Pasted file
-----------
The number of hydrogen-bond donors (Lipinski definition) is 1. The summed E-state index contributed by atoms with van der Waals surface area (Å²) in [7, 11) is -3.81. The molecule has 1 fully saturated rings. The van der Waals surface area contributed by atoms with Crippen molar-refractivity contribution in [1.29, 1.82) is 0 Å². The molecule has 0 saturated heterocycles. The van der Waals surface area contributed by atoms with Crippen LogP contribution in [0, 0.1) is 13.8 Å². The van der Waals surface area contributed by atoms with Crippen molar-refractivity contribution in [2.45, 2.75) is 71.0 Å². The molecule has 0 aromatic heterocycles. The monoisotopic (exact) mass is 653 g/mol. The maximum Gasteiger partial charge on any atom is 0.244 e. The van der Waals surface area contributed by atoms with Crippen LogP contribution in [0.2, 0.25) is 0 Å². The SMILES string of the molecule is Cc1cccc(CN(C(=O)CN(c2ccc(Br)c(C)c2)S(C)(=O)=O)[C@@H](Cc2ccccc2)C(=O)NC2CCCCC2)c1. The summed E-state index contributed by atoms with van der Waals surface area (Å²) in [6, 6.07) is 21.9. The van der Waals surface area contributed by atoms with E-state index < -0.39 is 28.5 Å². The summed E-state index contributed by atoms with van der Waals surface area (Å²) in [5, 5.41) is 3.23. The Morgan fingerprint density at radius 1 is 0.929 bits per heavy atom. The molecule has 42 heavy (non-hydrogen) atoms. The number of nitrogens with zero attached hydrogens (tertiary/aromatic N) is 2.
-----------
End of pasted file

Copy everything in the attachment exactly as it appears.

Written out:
The number of hydrogen-bond donors (Lipinski definition) is 1. The summed E-state index contributed by atoms with van der Waals surface area (Å²) in [7, 11) is -3.81. The molecule has 1 fully saturated rings. The van der Waals surface area contributed by atoms with Crippen molar-refractivity contribution in [1.29, 1.82) is 0 Å². The molecule has 0 saturated heterocycles. The van der Waals surface area contributed by atoms with Crippen LogP contribution in [0, 0.1) is 13.8 Å². The van der Waals surface area contributed by atoms with Crippen molar-refractivity contribution in [2.45, 2.75) is 71.0 Å². The molecule has 0 aromatic heterocycles. The monoisotopic (exact) mass is 653 g/mol. The maximum Gasteiger partial charge on any atom is 0.244 e. The van der Waals surface area contributed by atoms with Crippen LogP contribution in [0.2, 0.25) is 0 Å². The SMILES string of the molecule is Cc1cccc(CN(C(=O)CN(c2ccc(Br)c(C)c2)S(C)(=O)=O)[C@@H](Cc2ccccc2)C(=O)NC2CCCCC2)c1. The summed E-state index contributed by atoms with van der Waals surface area (Å²) in [6, 6.07) is 21.9. The van der Waals surface area contributed by atoms with E-state index < -0.39 is 28.5 Å². The summed E-state index contributed by atoms with van der Waals surface area (Å²) in [5, 5.41) is 3.23. The Morgan fingerprint density at radius 1 is 0.929 bits per heavy atom. The molecule has 42 heavy (non-hydrogen) atoms. The number of nitrogens with zero attached hydrogens (tertiary/aromatic N) is 2.